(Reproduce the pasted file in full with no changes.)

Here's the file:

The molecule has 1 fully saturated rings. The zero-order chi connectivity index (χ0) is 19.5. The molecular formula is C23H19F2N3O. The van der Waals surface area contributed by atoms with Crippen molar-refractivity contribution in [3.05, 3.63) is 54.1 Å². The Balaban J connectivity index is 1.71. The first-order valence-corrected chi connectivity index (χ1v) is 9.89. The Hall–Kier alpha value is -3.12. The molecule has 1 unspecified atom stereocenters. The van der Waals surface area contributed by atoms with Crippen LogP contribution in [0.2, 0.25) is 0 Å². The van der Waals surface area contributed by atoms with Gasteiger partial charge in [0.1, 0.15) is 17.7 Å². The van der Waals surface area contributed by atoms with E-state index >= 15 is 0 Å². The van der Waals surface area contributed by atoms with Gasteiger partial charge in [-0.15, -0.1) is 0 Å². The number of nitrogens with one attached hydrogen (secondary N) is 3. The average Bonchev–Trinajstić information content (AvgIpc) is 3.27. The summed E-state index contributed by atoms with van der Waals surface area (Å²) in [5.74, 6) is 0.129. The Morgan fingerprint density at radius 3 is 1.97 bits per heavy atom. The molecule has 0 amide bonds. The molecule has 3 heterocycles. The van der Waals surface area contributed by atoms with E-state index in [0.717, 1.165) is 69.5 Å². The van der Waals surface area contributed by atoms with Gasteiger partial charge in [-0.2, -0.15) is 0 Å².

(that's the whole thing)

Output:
The molecule has 1 fully saturated rings. The zero-order chi connectivity index (χ0) is 19.5. The molecular formula is C23H19F2N3O. The van der Waals surface area contributed by atoms with Crippen molar-refractivity contribution in [3.05, 3.63) is 54.1 Å². The Balaban J connectivity index is 1.71. The first-order valence-corrected chi connectivity index (χ1v) is 9.89. The Hall–Kier alpha value is -3.12. The molecule has 1 unspecified atom stereocenters. The van der Waals surface area contributed by atoms with Crippen LogP contribution in [0.2, 0.25) is 0 Å². The van der Waals surface area contributed by atoms with Gasteiger partial charge in [0.1, 0.15) is 17.7 Å². The van der Waals surface area contributed by atoms with E-state index >= 15 is 0 Å². The van der Waals surface area contributed by atoms with Gasteiger partial charge in [-0.15, -0.1) is 0 Å². The number of nitrogens with one attached hydrogen (secondary N) is 3. The average Bonchev–Trinajstić information content (AvgIpc) is 3.27. The summed E-state index contributed by atoms with van der Waals surface area (Å²) in [5.74, 6) is 0.129. The Morgan fingerprint density at radius 3 is 1.97 bits per heavy atom. The molecule has 0 amide bonds. The molecule has 3 heterocycles. The van der Waals surface area contributed by atoms with E-state index in [0.717, 1.165) is 69.5 Å². The van der Waals surface area contributed by atoms with Gasteiger partial charge in [-0.2, -0.15) is 0 Å².